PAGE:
fredag 16. desember 2016

GPS is a terrible teacher!

Those of us who assume that learning is a linear process, disconnected from senses, emotions and social interactions, tend to see knowledge as something that can be produced. “Industrial production of knowledge” (Robinson, 2016) is supposed to be effective and result in perfect products in shortest possible time. However, learners are usually humans, not machines.

To make it clear, I am not against machines. I use them all the time and I know that they can be helpful, but I deny being one. I am critical to the industrial production of knowledge and the illusion that learning can be “effective” with precise recipes for teaching. Neither students nor teachers should be compared to machines! Teachers have to be sensitive, attentive and flexible in order to meet each individual in specific contexts, care for them and appreciate their unique talents; Mutual trust has to be established between teachers and students, among other things because learning depends of emotions.

Thinking of analogies between learning and assembly line, and teachers as machines, makes me think about an incident where I trusted a digital device (a GPS with female voice), and when she betrayed me I learned something that makes is possible to empathize with students with bad experience from learning situations. I was on my way to Madrid airport and I followed the GPS’s instruction. The crowded, parallel and curvy lanes on the motorway kept my hands busy and my eyes focused on the road. I did not have time to look around, and I had to trust the GPS-voice. I thought I saw a sign for the airport. I was driving and driving and getting more confused with every minute. Why wasn’t I getting there? When the GPS sent me to circle around a roundabout, I knew something was wrong, but at that point, I had already lost my sense of direction and had no clue where I was. Like in step-by-step instructions (I remember a software course I once attended) I got lost if I misunderstood a tiny detail; There was no way back or possibility to find out where it went wrong. Blind following of instructions - turning off own thinking - can get one to quite unpleasant places. That is what I learned both from the from the GPS-incident, and from the software course. I learned to distrust and to get scared.
After circling around Madrid for one hour and 50 km in radius (I later found out that it was what the GPS was doing – sending me around Madrid because she did not like the address I had given her) I was desperately trying to get off the highway, but the moment I left one highway, I entered another one. There was no place to stop, no one to ask, no time to think. Caught in the traffic felt like being in a never-stopping carousel. The fear of being too late for the plane, mixed with all kinds of stress, discomfort and luck of confidence. I could not think clearly. I probably seemed quite foolish when I simply run of my car and stopped a taxi, hoping that the driver spoke English! The look on the taxi-driver’s face was unmistakably saying: “This woman is crazy”. Intelligence and madness can be quite contextual – we should be aware of that when we, teachers, stress, confuse or comfort our students.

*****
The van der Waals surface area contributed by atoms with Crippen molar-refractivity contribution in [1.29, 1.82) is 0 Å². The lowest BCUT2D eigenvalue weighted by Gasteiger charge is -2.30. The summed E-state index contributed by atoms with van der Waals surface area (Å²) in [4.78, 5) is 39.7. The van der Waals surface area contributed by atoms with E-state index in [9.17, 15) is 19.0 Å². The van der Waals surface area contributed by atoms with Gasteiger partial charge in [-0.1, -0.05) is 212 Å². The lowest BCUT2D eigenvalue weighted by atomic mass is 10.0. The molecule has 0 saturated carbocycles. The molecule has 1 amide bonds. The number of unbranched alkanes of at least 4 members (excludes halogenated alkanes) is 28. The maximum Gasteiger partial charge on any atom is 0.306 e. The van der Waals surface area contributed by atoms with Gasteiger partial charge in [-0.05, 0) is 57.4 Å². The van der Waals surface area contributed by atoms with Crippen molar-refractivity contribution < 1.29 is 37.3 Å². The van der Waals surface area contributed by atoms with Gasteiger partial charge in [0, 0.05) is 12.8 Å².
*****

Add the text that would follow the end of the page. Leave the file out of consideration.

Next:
In my view, trust and flexibility are necessary components of teaching and learning.

The GPS-incident has been haunting me for years. You might find my associations with teaching strange, but the emotional side of the experience has been so strong that it has really had impact on my understanding. Meaningfulness of what I learn comes to me when my understanding is connected to my our personal endeavors, choices and struggles – not when I am blindly following someone else’s instructions. Learning is a process of personal engagement!

We humans (teachers and learners alike) are sometimes slow, confused, scared and we sometimes act unreasonably, even stupid. We might not always be accountable, as we expect machines to be, but we are capable of contextual choices, improvisation and construction of meaning in the contexts where we are fully alive.

Robinson, K. (2016). Creative Schools: The Grassroots Revolution That is Transforming Education. New York: Penguin Books.

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